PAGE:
Résumé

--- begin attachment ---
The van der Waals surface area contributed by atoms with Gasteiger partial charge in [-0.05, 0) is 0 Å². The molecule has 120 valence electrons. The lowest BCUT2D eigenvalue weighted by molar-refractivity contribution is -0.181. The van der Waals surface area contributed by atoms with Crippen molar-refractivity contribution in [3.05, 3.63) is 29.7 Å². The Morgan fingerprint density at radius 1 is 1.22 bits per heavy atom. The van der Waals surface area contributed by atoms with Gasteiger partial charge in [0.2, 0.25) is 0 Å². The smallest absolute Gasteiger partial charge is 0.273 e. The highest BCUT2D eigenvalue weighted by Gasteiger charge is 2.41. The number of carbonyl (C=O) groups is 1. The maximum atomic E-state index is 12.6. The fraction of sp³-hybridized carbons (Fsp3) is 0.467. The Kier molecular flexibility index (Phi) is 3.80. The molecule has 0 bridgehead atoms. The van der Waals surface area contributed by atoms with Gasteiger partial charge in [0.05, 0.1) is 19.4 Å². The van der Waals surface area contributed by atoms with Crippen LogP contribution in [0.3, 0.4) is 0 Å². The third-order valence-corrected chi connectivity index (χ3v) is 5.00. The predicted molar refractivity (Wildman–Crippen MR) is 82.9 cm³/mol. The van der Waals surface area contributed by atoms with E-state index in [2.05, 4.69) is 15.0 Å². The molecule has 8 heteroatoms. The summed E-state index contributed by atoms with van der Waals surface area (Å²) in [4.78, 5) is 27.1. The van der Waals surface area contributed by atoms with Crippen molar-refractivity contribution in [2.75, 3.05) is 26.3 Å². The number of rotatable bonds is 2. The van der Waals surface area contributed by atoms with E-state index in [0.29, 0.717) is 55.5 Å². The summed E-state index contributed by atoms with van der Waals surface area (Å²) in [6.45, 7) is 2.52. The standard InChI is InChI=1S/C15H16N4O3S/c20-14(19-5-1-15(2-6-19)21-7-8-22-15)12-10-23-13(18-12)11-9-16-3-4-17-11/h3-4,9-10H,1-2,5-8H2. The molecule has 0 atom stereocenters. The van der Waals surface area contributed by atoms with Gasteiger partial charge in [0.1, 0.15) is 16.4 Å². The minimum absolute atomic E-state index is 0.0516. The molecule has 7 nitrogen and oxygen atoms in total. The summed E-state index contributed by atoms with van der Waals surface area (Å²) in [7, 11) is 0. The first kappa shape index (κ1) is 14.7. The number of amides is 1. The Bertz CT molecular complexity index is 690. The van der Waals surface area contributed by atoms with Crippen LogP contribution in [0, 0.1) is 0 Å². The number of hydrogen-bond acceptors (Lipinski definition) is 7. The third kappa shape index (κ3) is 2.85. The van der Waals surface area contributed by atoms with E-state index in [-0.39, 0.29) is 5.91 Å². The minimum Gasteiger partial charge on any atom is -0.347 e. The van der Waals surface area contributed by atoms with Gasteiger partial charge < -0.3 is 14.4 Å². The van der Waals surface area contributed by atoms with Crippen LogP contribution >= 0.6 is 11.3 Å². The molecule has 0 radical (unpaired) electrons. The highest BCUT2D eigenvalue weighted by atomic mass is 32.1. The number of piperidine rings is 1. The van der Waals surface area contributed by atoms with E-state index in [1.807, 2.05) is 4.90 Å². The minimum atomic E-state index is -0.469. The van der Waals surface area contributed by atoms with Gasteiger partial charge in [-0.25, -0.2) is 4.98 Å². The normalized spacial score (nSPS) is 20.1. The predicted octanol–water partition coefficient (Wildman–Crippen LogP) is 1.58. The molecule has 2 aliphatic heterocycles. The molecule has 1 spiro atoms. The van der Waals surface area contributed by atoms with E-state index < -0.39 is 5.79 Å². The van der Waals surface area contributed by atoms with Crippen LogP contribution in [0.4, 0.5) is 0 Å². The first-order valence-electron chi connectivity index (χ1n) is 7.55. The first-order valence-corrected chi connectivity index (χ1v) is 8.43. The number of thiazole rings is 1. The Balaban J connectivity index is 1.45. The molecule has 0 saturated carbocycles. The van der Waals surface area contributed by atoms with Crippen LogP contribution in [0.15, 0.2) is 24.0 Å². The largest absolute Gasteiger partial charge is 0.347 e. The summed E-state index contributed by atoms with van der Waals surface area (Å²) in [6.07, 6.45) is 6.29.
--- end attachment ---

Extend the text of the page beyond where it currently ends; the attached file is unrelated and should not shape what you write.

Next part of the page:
Seismic retrofitting is the modification of existing structures to make them more resistant to seismic activity, ground motion, or soil failure due to earthquakes. With better understanding of seismic demand on structures and with our recent experiences with large earthquakes near urban centers, the need of seismic retrofitting is well acknowledged. Prior to the introduction of modern seismic codes in the late 1960s for developed countries (US, Japan etc.) and late 1970s for many other parts of the world (Turkey, China etc.), many structures were designed without adequate detailing and reinforcement for seismic protection. In view of the imminent problem, various research work has been carried out. State-of-the-art technical guidelines for seismic assessment, retrofit and rehabilitation have been published around the world – such as the ASCE-SEI 41 and the New Zealand Society for Earthquake Engineering (NZSEE)'s guidelines. These codes must be regularly updated; the 1994 Northridge earthquake brought to light the brittleness of welded steel frames, for example. The retrofit techniques outlined here are also applicable for other natural hazards such as tropical cyclones, tornadoes, and severe winds from thunderstorms. Whilst current practice of seismic retrofitting is predominantly concerned with structural improvements to reduce the seismic hazard of using the structures, it is similarly essential to reduce the hazards and losses from non-structural elements. It is also important to keep in mind that there is no such thing as an earthquake-proof structure, although seismic performance can be greatly enhanced through proper initial design or subsequent modifications. Seismic retrofit (or rehabilitation) strategies have been developed in the past few decades following the introduction of new seismic provisions and the availability of advanced materials (e.g. fiber-reinforced polymers (FRP), fiber reinforced concrete and high strength steel). Increasing the global capacity (strengthening).
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